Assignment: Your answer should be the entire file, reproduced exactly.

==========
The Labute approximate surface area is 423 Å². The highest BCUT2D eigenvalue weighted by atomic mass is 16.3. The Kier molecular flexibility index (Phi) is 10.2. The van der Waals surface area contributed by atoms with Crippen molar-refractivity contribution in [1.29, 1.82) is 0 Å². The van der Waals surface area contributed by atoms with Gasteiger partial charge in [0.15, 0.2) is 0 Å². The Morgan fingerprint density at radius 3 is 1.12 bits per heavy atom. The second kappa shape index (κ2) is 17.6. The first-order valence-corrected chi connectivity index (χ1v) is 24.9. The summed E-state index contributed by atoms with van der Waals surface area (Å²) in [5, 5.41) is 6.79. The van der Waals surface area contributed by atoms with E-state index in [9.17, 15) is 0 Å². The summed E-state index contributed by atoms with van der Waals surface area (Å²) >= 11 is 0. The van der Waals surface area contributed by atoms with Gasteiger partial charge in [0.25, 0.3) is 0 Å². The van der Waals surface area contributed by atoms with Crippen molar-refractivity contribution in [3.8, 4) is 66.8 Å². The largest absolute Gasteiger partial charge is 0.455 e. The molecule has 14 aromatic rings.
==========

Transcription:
The Labute approximate surface area is 423 Å². The highest BCUT2D eigenvalue weighted by atomic mass is 16.3. The Kier molecular flexibility index (Phi) is 10.2. The van der Waals surface area contributed by atoms with Crippen molar-refractivity contribution in [1.29, 1.82) is 0 Å². The van der Waals surface area contributed by atoms with Gasteiger partial charge in [0.15, 0.2) is 0 Å². The Morgan fingerprint density at radius 3 is 1.12 bits per heavy atom. The second kappa shape index (κ2) is 17.6. The first-order valence-corrected chi connectivity index (χ1v) is 24.9. The summed E-state index contributed by atoms with van der Waals surface area (Å²) in [5, 5.41) is 6.79. The van der Waals surface area contributed by atoms with E-state index in [9.17, 15) is 0 Å². The summed E-state index contributed by atoms with van der Waals surface area (Å²) >= 11 is 0. The van der Waals surface area contributed by atoms with Gasteiger partial charge in [0.25, 0.3) is 0 Å². The van der Waals surface area contributed by atoms with Crippen molar-refractivity contribution in [3.8, 4) is 66.8 Å². The largest absolute Gasteiger partial charge is 0.455 e. The molecule has 14 aromatic rings.